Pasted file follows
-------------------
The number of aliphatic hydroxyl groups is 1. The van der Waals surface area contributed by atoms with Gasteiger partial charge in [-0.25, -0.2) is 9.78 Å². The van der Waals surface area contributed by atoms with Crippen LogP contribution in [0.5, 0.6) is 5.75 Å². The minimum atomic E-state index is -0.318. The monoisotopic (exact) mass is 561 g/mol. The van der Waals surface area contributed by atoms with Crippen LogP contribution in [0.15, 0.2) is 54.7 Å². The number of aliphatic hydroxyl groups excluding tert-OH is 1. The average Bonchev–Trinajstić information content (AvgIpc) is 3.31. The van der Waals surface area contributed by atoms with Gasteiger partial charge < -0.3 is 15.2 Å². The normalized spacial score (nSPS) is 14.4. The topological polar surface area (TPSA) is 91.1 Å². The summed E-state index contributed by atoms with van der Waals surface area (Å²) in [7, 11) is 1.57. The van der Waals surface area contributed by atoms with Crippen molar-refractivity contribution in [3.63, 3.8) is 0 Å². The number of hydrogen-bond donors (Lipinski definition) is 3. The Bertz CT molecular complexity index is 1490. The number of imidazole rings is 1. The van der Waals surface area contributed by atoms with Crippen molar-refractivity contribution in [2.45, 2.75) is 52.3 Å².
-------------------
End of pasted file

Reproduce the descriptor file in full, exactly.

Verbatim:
The number of aliphatic hydroxyl groups is 1. The van der Waals surface area contributed by atoms with Gasteiger partial charge in [-0.25, -0.2) is 9.78 Å². The van der Waals surface area contributed by atoms with Crippen LogP contribution in [0.5, 0.6) is 5.75 Å². The minimum atomic E-state index is -0.318. The monoisotopic (exact) mass is 561 g/mol. The van der Waals surface area contributed by atoms with Crippen LogP contribution in [0.15, 0.2) is 54.7 Å². The number of aliphatic hydroxyl groups excluding tert-OH is 1. The average Bonchev–Trinajstić information content (AvgIpc) is 3.31. The van der Waals surface area contributed by atoms with Gasteiger partial charge < -0.3 is 15.2 Å². The normalized spacial score (nSPS) is 14.4. The topological polar surface area (TPSA) is 91.1 Å². The summed E-state index contributed by atoms with van der Waals surface area (Å²) in [7, 11) is 1.57. The van der Waals surface area contributed by atoms with Crippen molar-refractivity contribution in [3.63, 3.8) is 0 Å². The number of hydrogen-bond donors (Lipinski definition) is 3. The Bertz CT molecular complexity index is 1490. The number of imidazole rings is 1. The van der Waals surface area contributed by atoms with Crippen molar-refractivity contribution in [2.45, 2.75) is 52.3 Å².